Sign in to follow this  
Followers 0

Golf GTI Mk8: on sale in 2019 - 325BHP!!


admin

Each and every Volkswagen Golf to date has been flanked by a hot GTI version, with the current car pumping out as much as 286bhp in flagship Clubsport form. The Mk8 will be no different, and the GTI is likely to feature a new 2.0 TSI engine with as much as 325bhp.

 

The new hot Golf, which is due shortly after the standard car, in 2019, will get a significant power hike, with even the entry-level model producing in the region of 260bhp. There will be a more powerful Performance Pack car with 300bhp, as well as an evolution of the Clubsport version with 325bhp.

 

 

• Best hot hatchbacks to buy

 

Our exclusive images reveal how the GTI could look, although it’s likely to be subject to subtle changes given the new details portrayed in our pictures. Yet expect all the usual sporty styling cues – like the beefed-up bumpers and red detailing, along with the trademark tartan seats.

 

This being a GTI, all versions will be front-wheel drive, and with a choice of six-speed manual or DSG auto boxes. However, the DSG won’t be a rehash of the old six or seven-speed units, but the world’s first 10-speed twin-clutch set-up.

 

It’s a similar size and weight as the current seven-speed DSG, and designed to work with the Golf’s MQB architecture, and is being engineered not only for snappy shifts and a sporty feel, but to cut fuel consumption significantly. Capable of handling up to 550Nm of torque, it’s set to be used in the Mk8 Golf GTI, Golf GTD and Golf R; lesser models will make do with the more cost-effective seven-speeder.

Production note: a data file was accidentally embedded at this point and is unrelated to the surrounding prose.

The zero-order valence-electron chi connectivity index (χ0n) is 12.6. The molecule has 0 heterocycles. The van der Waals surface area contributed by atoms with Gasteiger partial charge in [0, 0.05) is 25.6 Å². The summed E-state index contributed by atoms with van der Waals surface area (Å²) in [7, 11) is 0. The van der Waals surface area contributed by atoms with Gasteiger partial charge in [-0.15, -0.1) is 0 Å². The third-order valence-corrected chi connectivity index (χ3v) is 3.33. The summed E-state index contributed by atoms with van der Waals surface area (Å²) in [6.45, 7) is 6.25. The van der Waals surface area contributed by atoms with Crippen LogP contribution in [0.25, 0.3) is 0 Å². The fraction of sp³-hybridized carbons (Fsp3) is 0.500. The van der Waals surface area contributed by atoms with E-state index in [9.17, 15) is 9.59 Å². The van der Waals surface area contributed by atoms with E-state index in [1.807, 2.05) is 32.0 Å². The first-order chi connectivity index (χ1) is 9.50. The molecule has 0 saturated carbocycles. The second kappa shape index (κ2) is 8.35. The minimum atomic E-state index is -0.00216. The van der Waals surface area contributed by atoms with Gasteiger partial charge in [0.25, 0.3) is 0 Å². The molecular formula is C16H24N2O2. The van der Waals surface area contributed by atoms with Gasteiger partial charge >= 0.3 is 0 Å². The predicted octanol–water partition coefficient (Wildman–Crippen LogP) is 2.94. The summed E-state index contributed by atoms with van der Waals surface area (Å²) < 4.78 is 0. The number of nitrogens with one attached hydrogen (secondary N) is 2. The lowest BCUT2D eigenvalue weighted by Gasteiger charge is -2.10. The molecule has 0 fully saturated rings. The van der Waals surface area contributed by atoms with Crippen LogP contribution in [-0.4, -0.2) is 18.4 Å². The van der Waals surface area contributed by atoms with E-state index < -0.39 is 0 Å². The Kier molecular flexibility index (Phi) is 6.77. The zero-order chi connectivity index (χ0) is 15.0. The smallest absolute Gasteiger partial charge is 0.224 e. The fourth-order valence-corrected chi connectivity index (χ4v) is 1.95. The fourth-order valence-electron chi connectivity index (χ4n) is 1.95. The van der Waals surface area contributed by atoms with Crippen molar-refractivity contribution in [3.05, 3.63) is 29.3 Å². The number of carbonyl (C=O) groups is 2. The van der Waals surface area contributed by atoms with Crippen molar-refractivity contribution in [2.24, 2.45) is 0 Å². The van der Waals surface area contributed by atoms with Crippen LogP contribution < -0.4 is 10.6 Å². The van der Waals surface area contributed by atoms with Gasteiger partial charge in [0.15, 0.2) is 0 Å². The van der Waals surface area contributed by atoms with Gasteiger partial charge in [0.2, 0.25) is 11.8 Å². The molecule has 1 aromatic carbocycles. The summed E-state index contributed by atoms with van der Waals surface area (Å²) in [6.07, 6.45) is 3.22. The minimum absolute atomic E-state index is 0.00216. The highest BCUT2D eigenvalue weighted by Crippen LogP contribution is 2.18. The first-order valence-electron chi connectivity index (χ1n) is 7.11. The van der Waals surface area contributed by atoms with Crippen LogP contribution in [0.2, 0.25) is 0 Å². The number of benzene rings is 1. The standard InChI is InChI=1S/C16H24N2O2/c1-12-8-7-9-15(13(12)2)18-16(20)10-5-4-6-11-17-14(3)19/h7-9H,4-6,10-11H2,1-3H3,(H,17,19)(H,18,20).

VW has been dropping hints about the look of future sporty Golfs, and the common thread is more aggression, while retaining classic GTI cues. In 2013, the Golf Design Vision GTI Concept wowed the Wörthersee tuning show in Austria with its bigger wheels, sculpted body and sharp, exaggerated nose.

 

Then, at the same event in 2014, the brand unleashed the 395bhp plug-in hybrid Golf GTE Sport concept, which continued the angrier design theme and applied it to an even lower-slung coupé body shape with bonkers gullwing doors. Our images show how the new GTI will take the Mk8 Golf’s conservative silhouette and pump it up with a deeper front bumper housing C-shaped LED running lights, lower side sills and a rear diffuser with a pair of Coke can-sized tailpipes. The trademark red pinstripe runs the width of the grille and into slimmer LED headlamps, underscoring the red GTI badge.

 

 

• VW Golf R400 spotted testing

 

 

And we may not have to wait long before VW shows its cards. Rumours abound that it will present a new concept at January’s Consumer Electronics Show in Las Vegas. This technology demonstrator, possibly with a full electric powertrain, could also give a big clue towards the styling of the Golf Mk8